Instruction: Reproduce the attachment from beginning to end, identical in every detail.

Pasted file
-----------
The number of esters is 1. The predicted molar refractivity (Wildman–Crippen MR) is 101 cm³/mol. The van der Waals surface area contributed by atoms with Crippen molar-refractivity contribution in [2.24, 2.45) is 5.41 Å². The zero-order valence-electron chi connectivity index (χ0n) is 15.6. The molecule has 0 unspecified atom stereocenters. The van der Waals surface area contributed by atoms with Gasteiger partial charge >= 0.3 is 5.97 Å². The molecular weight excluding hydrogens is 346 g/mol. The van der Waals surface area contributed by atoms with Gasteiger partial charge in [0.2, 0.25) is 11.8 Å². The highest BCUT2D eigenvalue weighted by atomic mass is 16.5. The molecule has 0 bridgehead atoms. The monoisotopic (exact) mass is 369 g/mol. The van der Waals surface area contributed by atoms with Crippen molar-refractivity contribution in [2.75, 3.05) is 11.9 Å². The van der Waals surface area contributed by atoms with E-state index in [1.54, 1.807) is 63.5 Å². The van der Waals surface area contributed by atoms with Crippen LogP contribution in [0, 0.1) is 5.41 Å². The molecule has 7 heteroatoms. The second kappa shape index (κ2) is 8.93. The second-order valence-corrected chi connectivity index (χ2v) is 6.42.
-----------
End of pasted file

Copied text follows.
The number of esters is 1. The predicted molar refractivity (Wildman–Crippen MR) is 101 cm³/mol. The van der Waals surface area contributed by atoms with Crippen molar-refractivity contribution in [2.24, 2.45) is 5.41 Å². The zero-order valence-electron chi connectivity index (χ0n) is 15.6. The molecule has 0 unspecified atom stereocenters. The van der Waals surface area contributed by atoms with Gasteiger partial charge >= 0.3 is 5.97 Å². The molecular weight excluding hydrogens is 346 g/mol. The van der Waals surface area contributed by atoms with Gasteiger partial charge in [0.2, 0.25) is 11.8 Å². The highest BCUT2D eigenvalue weighted by atomic mass is 16.5. The molecule has 0 bridgehead atoms. The monoisotopic (exact) mass is 369 g/mol. The van der Waals surface area contributed by atoms with Crippen molar-refractivity contribution in [2.75, 3.05) is 11.9 Å². The van der Waals surface area contributed by atoms with E-state index in [1.54, 1.807) is 63.5 Å². The van der Waals surface area contributed by atoms with Crippen LogP contribution in [0, 0.1) is 5.41 Å². The molecule has 7 heteroatoms. The second kappa shape index (κ2) is 8.93. The second-order valence-corrected chi connectivity index (χ2v) is 6.42.